Norway’s Battery Electric Vehicles and Public Health- Findings From the Literature

Olalekan John Okesanya*, John Michael B. Saclolo, Kristine Bernadette Presno Mia, Blaise Ntacyabukura, Victorita Corman, Attaullah Ahmadi, Ryan Rachmad Nugraha, Jiangchuan He, Joeydann M. Telin, Ugyen Utse Tshering, Ynusa Abdullahi, Jerico Bautista Ogaya, Florante E. Delos Santos, Sharon Ann Pedrajas-Mendoza, Melchor M. Magramo, Don Eliseo Lucero-Prisno, M. B.N. Kouwenhoven

*Corresponding author for this work

Research output: Contribution to journalComment/debate


The transportation sector is among the highest contributors to the increase in greenhouse gas emissions in European nations, with private cars emerging as the primary source. Although reducing emissions presents a formidable challenge, the emergence of battery electric vehicles (BEVs) offers a promising and sustainable avenue toward achieving zero greenhouse gases within the transportation infrastructure. Since the 1990s, the Norwegian parliament has fervently supported this transition, leveraging public awareness campaigns and a range of financial incentives for its users nationwide. The widespread utilization of BEVs promises substantial health benefits, including ensuring cleaner air for all citizens regardless of their socioeconomic status and fostering improvements in public health outcomes. This transition potentially curtails hundreds of thousands of annual deaths attributed to climate change, enhances the quality of life, bolsters civilian productivity, and fuels economic and population growth. The adoption of BEVs offers a myriad of advantages, including reduced health risks and premature mortality, as well as a quieter environment with diminished noise pollution. Nonetheless, the integration of BEVs necessitates robust road infrastructure with considerable maintenance costs, alongside limitations on driving range for users. Concerns arise regarding potential particle emissions from BEV tire wear due to the increased weight of batteries compared to conventional vehicles. Rapid acceleration capabilities may accelerate tire degradation, contributing to higher particle emissions, of which only 10% to 20% remain suspended in the air, whereas the majority settles on road surfaces, posing a threat to nearby aquatic ecosystems when washed into water bodies and soils. While BEVs hold promise for valuable benefits, successful policy creation and implementation require a detailed awareness of their limitations and challenges to ensure a comprehensive approach to sustainable mobility and public health improvement. Therefore, more research on the limitations of BEVs can help inform improved tactics for maximizing their benefits while limiting potential disadvantages.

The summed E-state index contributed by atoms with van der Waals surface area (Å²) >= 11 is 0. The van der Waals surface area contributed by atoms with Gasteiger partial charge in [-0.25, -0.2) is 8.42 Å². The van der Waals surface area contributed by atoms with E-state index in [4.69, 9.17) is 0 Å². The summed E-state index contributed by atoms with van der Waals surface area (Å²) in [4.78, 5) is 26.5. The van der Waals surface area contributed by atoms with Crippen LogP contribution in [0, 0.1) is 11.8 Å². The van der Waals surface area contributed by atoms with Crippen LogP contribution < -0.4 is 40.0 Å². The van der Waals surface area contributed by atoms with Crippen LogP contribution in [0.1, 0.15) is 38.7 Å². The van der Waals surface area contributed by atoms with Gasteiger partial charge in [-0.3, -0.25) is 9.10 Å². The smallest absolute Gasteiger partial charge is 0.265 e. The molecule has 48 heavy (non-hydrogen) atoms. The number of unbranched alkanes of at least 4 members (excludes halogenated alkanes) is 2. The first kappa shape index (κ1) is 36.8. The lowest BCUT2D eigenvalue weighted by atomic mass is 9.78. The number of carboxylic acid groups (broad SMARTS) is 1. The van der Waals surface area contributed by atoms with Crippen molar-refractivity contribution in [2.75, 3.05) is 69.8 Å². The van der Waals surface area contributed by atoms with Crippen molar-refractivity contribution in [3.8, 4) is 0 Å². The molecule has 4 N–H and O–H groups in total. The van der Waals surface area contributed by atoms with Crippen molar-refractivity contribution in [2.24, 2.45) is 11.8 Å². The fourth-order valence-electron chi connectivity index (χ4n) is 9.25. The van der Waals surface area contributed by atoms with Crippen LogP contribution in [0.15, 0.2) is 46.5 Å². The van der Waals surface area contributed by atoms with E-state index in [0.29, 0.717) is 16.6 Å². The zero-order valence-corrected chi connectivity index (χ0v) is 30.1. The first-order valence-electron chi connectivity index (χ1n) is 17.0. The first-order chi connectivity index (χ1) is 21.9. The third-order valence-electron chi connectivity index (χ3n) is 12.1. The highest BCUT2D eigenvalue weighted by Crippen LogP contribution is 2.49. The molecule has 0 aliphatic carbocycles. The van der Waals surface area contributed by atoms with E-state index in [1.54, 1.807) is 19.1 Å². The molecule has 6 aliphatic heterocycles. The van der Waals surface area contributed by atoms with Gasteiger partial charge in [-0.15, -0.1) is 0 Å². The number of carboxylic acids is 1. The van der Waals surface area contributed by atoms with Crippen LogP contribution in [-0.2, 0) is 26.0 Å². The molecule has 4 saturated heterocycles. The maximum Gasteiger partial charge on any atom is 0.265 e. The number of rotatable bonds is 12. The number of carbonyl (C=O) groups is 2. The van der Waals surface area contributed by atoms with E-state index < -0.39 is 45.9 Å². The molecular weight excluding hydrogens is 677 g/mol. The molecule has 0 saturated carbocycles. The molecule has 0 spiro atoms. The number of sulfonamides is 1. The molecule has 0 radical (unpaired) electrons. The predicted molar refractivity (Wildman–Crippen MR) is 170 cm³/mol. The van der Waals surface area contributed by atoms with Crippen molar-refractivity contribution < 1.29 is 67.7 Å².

Original languageEnglish
Journal Environmental Health Insights
Publication statusPublished - 1 Jan 2024


  • electric vehicles
  • EVs policy
  • greenhouse gases
  • Norway
  • pollution
  • public health


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